What is the difference in the purpose of DH and RSA? Aren't they both public-key encryption?

  • 1
    $\begingroup$ This other question seems nearly identical. $\endgroup$
    – B-Con
    Commented Jun 12, 2012 at 16:07
  • $\begingroup$ @B-Con: Actually, it misses the precise point I was trying to make with this post. :) Notice the word "mathematical" in the title -- that was specifically not the real goal of my question/answer here, because I already knew that they're different mathematically (they're different algorithms, after all). :P (See my comment on my answer below.) $\endgroup$
    – user541686
    Commented Jun 12, 2012 at 16:09
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    $\begingroup$ Here is a good coverage on the differences: security.stackexchange.com/questions/35471/… $\endgroup$
    – Peter Teoh
    Commented Jun 5, 2016 at 3:27

2 Answers 2


The difference is subtle.
DH is used to generate a shared secret in public for later symmetric ("private-key") encryption:


  • Creates a shared secret between two (or more) parties, for symmetric cryptography
  • Key identity: (gens1)s2 = (gens2)s1 = shared secret   (mod prime)
  • Where:

    • gen is an integer whose powers generate all integer in [1, prime)   (mod prime)
    • s1 and s2 are the individuals' "secrets", only used to generate the symmetric key

RSA is used to come up with a public/private key pair for asymmetric ("public-key") encryption:


  • Used to perform "true" public-key cryptography
  • Key identity: (me)d = m   (mod n)   (lets you recover the encrypted message)
  • Where:

    • n = prime1 × prime2    (n is publicly used for encryption)
    • φ = (prime1 - 1) × (prime2 - 1)   (Euler's totient function)
    • e is such that 1 < e < φ, and (e, φ) are coprime    (e is publicly used for encryption)
    • d × e = 1   (mod φ)    (the modular inverse d is privately used for decryption)

It just so happens that -- in practice -- RSA's results are subsequently used to generate a symmetric key.
Furthermore, it also happens that you can also modify DH to be used for public-key encryption.
But they are fundamentally different, even though both of them have "public" and "private" components.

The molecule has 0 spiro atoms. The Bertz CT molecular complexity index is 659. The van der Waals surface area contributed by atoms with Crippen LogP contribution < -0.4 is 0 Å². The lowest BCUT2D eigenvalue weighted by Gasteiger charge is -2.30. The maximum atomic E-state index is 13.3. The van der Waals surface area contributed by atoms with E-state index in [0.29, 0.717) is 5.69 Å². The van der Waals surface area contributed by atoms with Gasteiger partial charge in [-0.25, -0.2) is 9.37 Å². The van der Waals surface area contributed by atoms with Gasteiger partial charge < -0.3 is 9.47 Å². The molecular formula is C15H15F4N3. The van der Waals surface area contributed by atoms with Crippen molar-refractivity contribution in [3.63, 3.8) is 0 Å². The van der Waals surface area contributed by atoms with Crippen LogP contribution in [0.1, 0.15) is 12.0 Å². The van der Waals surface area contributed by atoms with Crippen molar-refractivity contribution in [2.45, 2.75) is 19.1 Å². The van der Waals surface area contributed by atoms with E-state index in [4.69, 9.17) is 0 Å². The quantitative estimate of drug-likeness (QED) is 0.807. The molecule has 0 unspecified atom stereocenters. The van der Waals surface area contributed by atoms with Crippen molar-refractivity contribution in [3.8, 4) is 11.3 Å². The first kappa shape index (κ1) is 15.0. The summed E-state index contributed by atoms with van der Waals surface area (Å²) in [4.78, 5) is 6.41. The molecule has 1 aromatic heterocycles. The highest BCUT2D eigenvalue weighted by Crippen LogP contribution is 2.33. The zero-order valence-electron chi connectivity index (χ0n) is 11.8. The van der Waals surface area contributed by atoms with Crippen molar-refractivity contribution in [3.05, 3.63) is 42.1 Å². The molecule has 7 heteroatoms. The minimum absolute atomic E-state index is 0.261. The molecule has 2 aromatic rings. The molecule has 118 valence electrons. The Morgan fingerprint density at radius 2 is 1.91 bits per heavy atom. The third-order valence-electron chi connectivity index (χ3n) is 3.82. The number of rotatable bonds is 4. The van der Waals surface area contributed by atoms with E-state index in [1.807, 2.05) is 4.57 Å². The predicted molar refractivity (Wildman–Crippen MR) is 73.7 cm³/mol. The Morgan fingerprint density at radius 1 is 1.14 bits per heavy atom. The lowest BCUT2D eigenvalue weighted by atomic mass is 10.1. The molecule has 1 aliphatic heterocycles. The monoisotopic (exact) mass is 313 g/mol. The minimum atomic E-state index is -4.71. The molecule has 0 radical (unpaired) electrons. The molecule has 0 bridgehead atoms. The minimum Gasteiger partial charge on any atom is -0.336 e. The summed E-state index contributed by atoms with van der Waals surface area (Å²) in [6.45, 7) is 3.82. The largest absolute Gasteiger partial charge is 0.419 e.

• $\begingroup$ Hmm, this is about the difference from the outside (i.e. the interface), i.e. the difference between key exchange and public key encryption. When asked about the fundamental difference, I would think more about the number-theoretic principles behind them (RSA: discrete root, factorization, DH/DSA/...: discrete logarithm Diffie-Hellman assumption). $\endgroup$ Commented Jun 11, 2012 at 19:26
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    $\begingroup$ @PaŭloEbermann: That's definitely a valid answer to the question -- but the issue was that I had a harder time coming up with the question than the answer haha, since wasn't looking for the mathematical difference so much as the nature of their difference. I was looking for someone to explain this^ concept, so when I found it out myself I just wrote a question for it so I could write the answer too. :) If you can think of a better way to phrase the question to match the answer then I'd love to know! $\endgroup$
    – user541686
    Commented Jun 11, 2012 at 20:02
  • $\begingroup$ "This is largely for historical and commercial reasons[citation needed], namely that RSA Security created a certificate authority for key signing that became Verisign. Diffie–Hellman cannot be used to sign certificates." [en.wikipedia.org/wiki/… $\endgroup$ Commented Aug 23, 2018 at 9:54
  • $\begingroup$ @Mehrdad as you wish. $\endgroup$
    – kelalaka
    Commented Jan 15, 2019 at 18:08
  • $\begingroup$ @Patriot: The "point" is to "prove" the nature of their differences? what? You realize I wrote both the question and the answer, right? $\endgroup$
    – user541686
    Commented Aug 2, 2019 at 11:22

Yes, they're both public key systems. The difference in the way that you're asking is that Diffie-Hellman relies on the hardness of taking logarithms (actually discrete logs, but just don't worry about that for now). RSA relies on the hardness of factoring.

Interestingly, the two problems are related. There are mathematical theorems that say that a structural problem in one means there's a structural problem in the other. But they are two distinct families of public key crypto, the logarithm family and the factoring family.

Elliptic curve crypto, by the way, is just logarithm-family crypto on a different finite field than modular arithmetic. If that just sailed over your head, I can explain later.


  • $\begingroup$ I would suppose this is related to the mathematical difference. Do you care to elaborate on the protocol differences? $\endgroup$
    – d-_-b
    Commented Aug 13, 2013 at 6:14

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